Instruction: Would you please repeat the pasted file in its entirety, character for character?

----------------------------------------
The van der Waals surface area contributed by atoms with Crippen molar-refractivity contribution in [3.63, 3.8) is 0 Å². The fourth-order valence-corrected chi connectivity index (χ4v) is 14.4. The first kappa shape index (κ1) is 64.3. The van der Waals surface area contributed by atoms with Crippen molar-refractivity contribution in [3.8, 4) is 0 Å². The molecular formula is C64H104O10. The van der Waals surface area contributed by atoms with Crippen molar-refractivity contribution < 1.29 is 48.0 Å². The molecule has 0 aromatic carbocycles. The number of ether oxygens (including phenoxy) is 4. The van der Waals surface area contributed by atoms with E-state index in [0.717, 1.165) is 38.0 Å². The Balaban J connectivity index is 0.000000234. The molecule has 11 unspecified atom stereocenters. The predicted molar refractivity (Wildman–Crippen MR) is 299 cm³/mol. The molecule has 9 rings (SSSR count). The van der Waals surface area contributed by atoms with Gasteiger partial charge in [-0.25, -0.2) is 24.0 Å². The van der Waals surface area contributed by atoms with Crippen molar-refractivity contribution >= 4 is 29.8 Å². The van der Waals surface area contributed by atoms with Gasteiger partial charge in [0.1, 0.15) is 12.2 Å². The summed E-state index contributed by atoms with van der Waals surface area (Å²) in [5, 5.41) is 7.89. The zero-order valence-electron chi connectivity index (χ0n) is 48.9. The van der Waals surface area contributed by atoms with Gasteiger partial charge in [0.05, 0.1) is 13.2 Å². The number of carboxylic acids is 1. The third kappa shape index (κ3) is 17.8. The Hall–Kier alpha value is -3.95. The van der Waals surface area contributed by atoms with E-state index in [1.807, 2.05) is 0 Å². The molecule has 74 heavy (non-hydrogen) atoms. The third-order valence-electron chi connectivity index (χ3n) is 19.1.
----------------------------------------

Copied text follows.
The van der Waals surface area contributed by atoms with Crippen molar-refractivity contribution in [3.63, 3.8) is 0 Å². The fourth-order valence-corrected chi connectivity index (χ4v) is 14.4. The first kappa shape index (κ1) is 64.3. The van der Waals surface area contributed by atoms with Crippen molar-refractivity contribution in [3.8, 4) is 0 Å². The molecular formula is C64H104O10. The van der Waals surface area contributed by atoms with Crippen molar-refractivity contribution < 1.29 is 48.0 Å². The molecule has 0 aromatic carbocycles. The number of ether oxygens (including phenoxy) is 4. The van der Waals surface area contributed by atoms with E-state index in [0.717, 1.165) is 38.0 Å². The Balaban J connectivity index is 0.000000234. The molecule has 11 unspecified atom stereocenters. The predicted molar refractivity (Wildman–Crippen MR) is 299 cm³/mol. The molecule has 9 rings (SSSR count). The van der Waals surface area contributed by atoms with Gasteiger partial charge in [-0.25, -0.2) is 24.0 Å². The van der Waals surface area contributed by atoms with Crippen molar-refractivity contribution >= 4 is 29.8 Å². The van der Waals surface area contributed by atoms with Gasteiger partial charge in [0.1, 0.15) is 12.2 Å². The summed E-state index contributed by atoms with van der Waals surface area (Å²) in [5, 5.41) is 7.89. The zero-order valence-electron chi connectivity index (χ0n) is 48.9. The van der Waals surface area contributed by atoms with Gasteiger partial charge in [0.05, 0.1) is 13.2 Å². The number of carboxylic acids is 1. The third kappa shape index (κ3) is 17.8. The Hall–Kier alpha value is -3.95. The van der Waals surface area contributed by atoms with E-state index in [1.807, 2.05) is 0 Å². The molecule has 74 heavy (non-hydrogen) atoms. The third-order valence-electron chi connectivity index (χ3n) is 19.1.